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The Blue Ridge Parkway’s 75th Anniversary Festival will span three days, two main venues in two states and four local communities, as the National Park Service celebrates its most-visited park.
The main events will be staged in and around Cumberland Knob Recreation Area in North Carolina (milepost 217) — where parkway construction began on Sept. 11, 1935 — and the Blue Ridge Music Center in Virginia (milepost 213).
The Sept. 10-12 festival will include a formal ceremony featuring local, state, and federal officials; regional music and crafts; antique exhibits; interpretive and environmental programs and much more.
The surrounding communities of Fancy Gap, Galax, Hillsville and Independence are planning plenty of other family fun activities.
All activities are free.
The festivities begin Friday at 11 a.m. with a formal ceremony at Cumberland Knob, followed by a 4 p.m. concert by bluegrass virtuoso Sierra Hull & Highway 111 at the music center.
Saturday at 10 a.m., Cumberland Knob will host a 9/11 Remembrance with Rev. Dan Matthews. Other activities there on Saturday include the one-woman play “They Call Me Aunt Orlean” at 2 p.m.
The major celebration, a 7 p.m. concert by bluegrass legend Dr. Ralph Stanley & His Clinch Mountain Boys, will be held at the music center.
The activities continue Sunday, with an 11 a.m. workshop with shape note singer Laura Boosinger and a noon performance by The Churchmen, both at the music center.; and a 1 p.m. performance by the Jack Tale Players of Ferrum College at Cumberland Knob.
Ongoing activities at Cumberland Knob and the Blue Ridge Music Center on all three days include luthier (instrument maker) demonstrations, history discussions, community showcase, storytelling, films, nature walks, historic construction equipment exhibit, Junior Appalachian Musicians program,
Appalachian craft demonstrations, “Tastes of the Blue Ridge” and Tailgate Market, kids' activities, music jamming tents, 75th anniversary commemorative artwork by T. Pennington and P. Buckley Moss, hundreds of birthday cards by elementary students on exhibit, flat foot dance workshop, commemorative and community quilts on display and an exhibit of antique cars and campers.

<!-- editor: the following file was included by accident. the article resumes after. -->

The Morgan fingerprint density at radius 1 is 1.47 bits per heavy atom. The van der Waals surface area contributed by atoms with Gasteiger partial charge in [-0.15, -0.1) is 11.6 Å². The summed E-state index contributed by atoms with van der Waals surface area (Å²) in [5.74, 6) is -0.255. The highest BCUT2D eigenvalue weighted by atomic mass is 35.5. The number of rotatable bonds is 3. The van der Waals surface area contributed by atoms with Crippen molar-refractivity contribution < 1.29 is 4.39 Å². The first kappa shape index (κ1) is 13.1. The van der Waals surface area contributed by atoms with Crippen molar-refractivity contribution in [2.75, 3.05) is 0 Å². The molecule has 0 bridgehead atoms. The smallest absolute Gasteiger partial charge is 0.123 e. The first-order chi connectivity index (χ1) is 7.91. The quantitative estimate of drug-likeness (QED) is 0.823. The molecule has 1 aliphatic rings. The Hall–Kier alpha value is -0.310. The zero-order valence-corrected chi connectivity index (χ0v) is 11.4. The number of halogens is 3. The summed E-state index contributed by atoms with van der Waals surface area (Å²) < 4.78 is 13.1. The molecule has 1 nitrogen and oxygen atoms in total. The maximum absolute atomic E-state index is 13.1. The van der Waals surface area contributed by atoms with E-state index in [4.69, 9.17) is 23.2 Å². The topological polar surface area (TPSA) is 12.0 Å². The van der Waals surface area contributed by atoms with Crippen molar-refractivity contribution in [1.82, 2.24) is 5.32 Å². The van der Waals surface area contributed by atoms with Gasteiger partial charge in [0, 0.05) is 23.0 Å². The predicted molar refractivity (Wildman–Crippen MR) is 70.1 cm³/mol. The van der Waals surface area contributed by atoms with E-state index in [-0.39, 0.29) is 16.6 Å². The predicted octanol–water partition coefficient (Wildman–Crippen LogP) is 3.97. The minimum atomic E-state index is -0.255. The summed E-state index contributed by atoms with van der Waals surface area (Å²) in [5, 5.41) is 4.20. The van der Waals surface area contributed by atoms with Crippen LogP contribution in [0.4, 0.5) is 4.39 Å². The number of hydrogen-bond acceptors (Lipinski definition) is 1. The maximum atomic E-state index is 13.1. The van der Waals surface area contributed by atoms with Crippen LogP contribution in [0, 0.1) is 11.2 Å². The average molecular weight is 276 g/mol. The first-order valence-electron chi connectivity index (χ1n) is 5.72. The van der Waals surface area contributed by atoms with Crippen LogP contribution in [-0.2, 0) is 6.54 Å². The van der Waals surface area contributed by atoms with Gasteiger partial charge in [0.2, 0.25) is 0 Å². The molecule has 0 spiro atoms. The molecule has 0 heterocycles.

Activities for kids and families at Cumberland Knob and the Blue Ridge Music Center will be led by National Park Service rangers, with assistance from partners and other volunteers.
Families will be able to participate in interpretive, hands-on programs:
• Building A Road — Parkway designers built a picturesque, pastoral and sublime road when they created the Blue Ridge Parkway. Look at how the road has changed over the years and then create your own vision of a scenic parkway.
• What’s Your Name? — In the 1820s, the Cherokee Indian Sequoyah developed a written alphabet for the Cherokee language. Learn how to write your name using his syllabary.
• Warm and Pretty — Try your hand at quilting, a long-time Appalachian tradition, and learn about naturally dyed yarns.
• Time Out for Toys — In the old days, children made toys from materials they had on hand. Try some old-time toys and games and make your own to take home.
• Memories of Blue Ridge Parkway at 75 — Become a Junior Ranger and keep a journal of everything you do and learn during the anniversary festival.
Blue Ridge Music Center
Family activities include:
• Who Lives Here? — Learn about the diverse environments along the parkway and the many different animal habitats protected by this scenic byway.
• Geology Rocks — The Blue Ridge Mountains are some of the oldest in the world. Learn about how they were created, as well as the types of rocks and minerals you can find in the region.
• What Grows Here? — With more species of plants growing along the Blue Ridge Parkway than in any other national park, learn about some of them and take home seeds to plant in your own backyard.
• Keeping It Clean — Many streams originate along the crest of the parkway. Learn where water pollution comes from and what you can do to help keep our water clean.
• Memories of Blue Ridge Parkway at 75 –- Become a Junior Ranger and keep a journal of everything you do and learn during the anniversary festival.
In addition to these programs, there will be a variety of storytelling sessions, as well as performances of traditional Jack Tales by Ferrum College students. These folk tales originated with English and Scottish immigrants who brought them to the Blue Ridge when they settled in the region.
• For more information about all these events, visit www.blueridgeparkway75.org.